Moved, That there be laid before this House— Returns of the sums expended by vestries and district boards within the Metropolitan district, exclusive of the City of London, upon paving, lighting, drainage, water supply, sanitary arrangements, and other works not under the jurisdiction of the Metropolitan Board, during the years 1874, 1875, and 1876.—(The Earl De La Warr.)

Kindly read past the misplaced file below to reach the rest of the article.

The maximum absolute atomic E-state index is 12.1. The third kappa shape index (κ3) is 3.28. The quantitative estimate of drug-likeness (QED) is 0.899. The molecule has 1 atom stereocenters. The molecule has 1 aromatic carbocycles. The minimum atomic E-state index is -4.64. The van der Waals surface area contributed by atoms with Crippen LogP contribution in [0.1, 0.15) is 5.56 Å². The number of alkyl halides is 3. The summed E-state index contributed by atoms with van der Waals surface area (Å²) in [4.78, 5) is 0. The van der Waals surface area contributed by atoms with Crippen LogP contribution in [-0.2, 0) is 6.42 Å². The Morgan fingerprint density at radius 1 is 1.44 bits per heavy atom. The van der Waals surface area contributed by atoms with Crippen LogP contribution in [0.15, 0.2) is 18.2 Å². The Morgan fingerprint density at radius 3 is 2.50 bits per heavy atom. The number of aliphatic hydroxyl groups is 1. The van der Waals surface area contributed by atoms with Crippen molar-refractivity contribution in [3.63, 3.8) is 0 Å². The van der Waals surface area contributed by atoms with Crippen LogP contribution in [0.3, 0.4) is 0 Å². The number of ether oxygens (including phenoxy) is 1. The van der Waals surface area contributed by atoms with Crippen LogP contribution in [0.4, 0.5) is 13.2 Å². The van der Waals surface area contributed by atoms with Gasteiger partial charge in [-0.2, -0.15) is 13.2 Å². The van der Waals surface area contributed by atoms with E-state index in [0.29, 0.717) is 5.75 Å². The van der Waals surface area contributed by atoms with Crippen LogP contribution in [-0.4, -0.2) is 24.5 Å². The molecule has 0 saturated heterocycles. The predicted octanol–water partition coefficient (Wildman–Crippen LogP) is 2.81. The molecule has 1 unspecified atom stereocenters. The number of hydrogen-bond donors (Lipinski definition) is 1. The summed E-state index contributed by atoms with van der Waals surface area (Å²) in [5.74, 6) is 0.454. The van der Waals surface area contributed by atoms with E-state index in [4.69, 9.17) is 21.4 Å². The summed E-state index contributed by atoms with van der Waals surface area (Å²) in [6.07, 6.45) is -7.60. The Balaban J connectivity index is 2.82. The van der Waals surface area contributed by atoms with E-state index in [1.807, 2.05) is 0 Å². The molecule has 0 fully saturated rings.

said, that, on the part of Her Majesty's Government, there was no objection to the production of the Papers for which his noble Friend had moved. Their Lordships would, no doubt, expect that he should say something in answer to the observations of his noble Friend; but he had some difficulty in doing so, because he had been unable to find from the Notice on the Paper, to what particular point his noble Friend intended to address his remarks. Now that his noble Friend had made his observations, he (Earl Beauchamp) desired to point out that the main proposition of that speech had been, perhaps, sufficiently discussed when the Motion for the second reading of Lord Camper-down's Bill was before their Lordships. No one could contend that there were not imperfections in the present system of managing metropolitan affairs; but he thought that if regard was had to what had been accomplished, since the passing of the Metropolis Management Act, it must in candour be admitted that the Vestries and District Boards had not laboured without success, and that, on the whole, the management of the Metropolis would compare favourably with that of Continental towns. The Metropolis Management Act of 1855 contained the provisions in accordance with which the Vestries were elected and transacted their business. In 1870 a number of questions were addressed to the various Vestries of the Metropolis relative to the sanitary condition of their districts; and the answers to those questions showed that between the date of the passage of the Metropolis Management Act and that year the sanitary condition of the Metropolis had changed very considerably for the better, that the gas and water supply was improved, and that much property of an inferior and insanitary condition bad been replaced by dwellings of a more modern and healthy sort. Rome was not built in a day; but, considering the vastness of the work they had to do, the Metropolitan Board of Works and the Vestries might congratulate themselves on having taken most effective and successful steps in embellishing the Metropolis of this great Empire. He was far from denying that much remained to be done; and those who had done so much would be far from denying it; but still the improvement and beautifying of the City had proceeded to a considerable extent. The death-rate also of the Metropolis had been considerably diminished, but there was no reason why it should not be diminished still more. He could not very well follow the noble Earl through all the details of his speech—there seemed nothing too great, or too small for his criticism. As to what his noble Friend had said with regard to the pulling up of streets for the purpose of laying and repairing gas and water pipes, all that, no doubt, was disagreeable, but the Vestries had no jurisdiction to enable them to prevent it. Then his noble Friend had complained that there were different descriptions of paving in adjoining streets; but in reply to that, it was to be said that as yet no one kind of payment was acknowledged to be the best, and it must be remembered that the sort of pavement which answered very well in one street might not be suitable to another in which, perhaps, there was much more traffic. As to markets, it would be very hard to hold the Vestries accountable in that matter—they had no power over the markets; and if they had, it was not certain that they would act prudently or economically. A noble lady, whose name was always mentioned with respect (Lady Burdett Coutts), had founded a market in the densely populated district of Shoreditch, which, for some reason or other, did not command the approval of the population of the district and had proved a failure; and if they were to take that instance as a guide, they could not argue that the erection of markets for the various districts of the metropolis was the best thing to advocate. The noble Earl complained of the way in which dust and snow were removed from the streets. During the last great snowstorm the possibilities of the various Vestries were strained to the utmost. So that they must not take that as a fair sample of their normal capacities. But Mr. Hayward had shown by statistics, that to make provision for the immediate removal of the snow, after a heavy fall of snow in the Metropolis, would involve an expenditure out of all proportion to the object to be achieved. It was impossible for the very best arrangements to succeed in a season of great emergency; but, if it were found that the general working was efficient, he thought that was all they could fairly ask of any public body. There was, as he had said, no certainty that a central Board such as that suggested would produce more favourable results. The more they inquired into the manner in which the duties of the various local authorities were performed, the more it would be found that they redounded to the credit of those to whom they were entrusted.